Some of the stimulus checks issued by the US Government have been sent in the form of plastic prepaid debit cards. Read on to learn how you can know they are real and not fraudulent correspondence.
Far from facilitating processes for beneficiaries, the debit card with the stimulus check that the United States Government began sending to some 4 million beneficiaries about two weeks ago, has caused confusion and delays in the disposition of the money.
In the least extreme cases, recipients have reported correspondence to entities such as the Better Business Bureau’s Scam Tracker and even the FBI, believing it to be fraud; in others, they have thrown the letter away.
Part of the problem is the generic image of the card that is blue with white stars as a reference to the American flag.
In addition to the common aspect of the card, the Treasury Department publicly announced that the payment would be sent by card instead of a paper check when the process had already started. The agency did not establish an orientation process with enough time to prepare beneficiaries, which would have been ideal.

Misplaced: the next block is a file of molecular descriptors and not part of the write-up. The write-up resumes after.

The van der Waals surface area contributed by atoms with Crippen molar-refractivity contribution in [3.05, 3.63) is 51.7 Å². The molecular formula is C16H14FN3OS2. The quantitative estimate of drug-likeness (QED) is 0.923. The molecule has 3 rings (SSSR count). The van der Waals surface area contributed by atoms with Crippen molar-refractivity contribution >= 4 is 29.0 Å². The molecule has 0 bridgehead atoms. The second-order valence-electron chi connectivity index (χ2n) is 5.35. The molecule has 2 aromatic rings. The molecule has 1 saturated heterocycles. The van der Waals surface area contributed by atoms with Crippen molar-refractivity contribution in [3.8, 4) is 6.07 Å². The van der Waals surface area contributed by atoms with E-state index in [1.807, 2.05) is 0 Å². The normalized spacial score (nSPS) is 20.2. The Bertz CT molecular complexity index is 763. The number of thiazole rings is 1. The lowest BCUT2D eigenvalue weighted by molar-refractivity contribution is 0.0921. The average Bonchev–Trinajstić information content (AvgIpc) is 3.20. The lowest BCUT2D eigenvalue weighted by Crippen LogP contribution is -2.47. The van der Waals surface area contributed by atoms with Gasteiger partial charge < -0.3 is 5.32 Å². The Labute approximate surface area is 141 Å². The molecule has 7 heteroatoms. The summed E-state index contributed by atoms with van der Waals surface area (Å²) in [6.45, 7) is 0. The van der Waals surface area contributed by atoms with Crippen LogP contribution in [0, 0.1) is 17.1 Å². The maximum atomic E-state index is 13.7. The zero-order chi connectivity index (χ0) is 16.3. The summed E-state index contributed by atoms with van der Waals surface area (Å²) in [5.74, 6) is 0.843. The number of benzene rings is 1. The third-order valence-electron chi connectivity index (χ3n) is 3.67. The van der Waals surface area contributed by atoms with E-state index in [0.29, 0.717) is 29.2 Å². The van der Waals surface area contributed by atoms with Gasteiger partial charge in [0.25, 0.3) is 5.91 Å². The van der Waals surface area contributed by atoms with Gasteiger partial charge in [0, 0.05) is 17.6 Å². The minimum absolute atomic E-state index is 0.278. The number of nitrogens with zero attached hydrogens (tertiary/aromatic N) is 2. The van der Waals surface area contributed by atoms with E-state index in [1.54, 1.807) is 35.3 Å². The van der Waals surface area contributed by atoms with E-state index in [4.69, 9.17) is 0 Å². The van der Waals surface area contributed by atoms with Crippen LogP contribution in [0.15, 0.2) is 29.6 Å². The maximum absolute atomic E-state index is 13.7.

The so-called "EIP Card" with the Visa logo on the front and the identification "MetaBank" (its issuing bank) on the back, will arrive in a plain envelope with the sender's name "Money Network Cardholder Services".
You must remember, however, that apart from the card, the key to identifying the correspondence as coming from the Government is a notification inside that specifies that it is an "Economic Impact Payment" sent by the United States Government through the administration of President Donald Trump, with instructions to activate it.
In the only press release available at the time that refers to the distribution of checks in the form of a card, the Treasury Department indicated, on its page, that the cards are being sent to eligible individuals for whom the Internal Revenue Service (IRS) ) has no bank information available; and to taxpayers whose tax-filing was processed by the IRS Service Center in Andover and Austin, Texas.
"Prepaid debit cards are secure, easy to use, and allow us to distribute money to Americans faster," Treasury Secretary Steven T. Mnuchin said. "Recipients can immediately activate and use these cards safely."
Obviously, judging by the multiple complaints from the many beneficiaries who have already started receiving the plastic by mail, this is not what has been happening.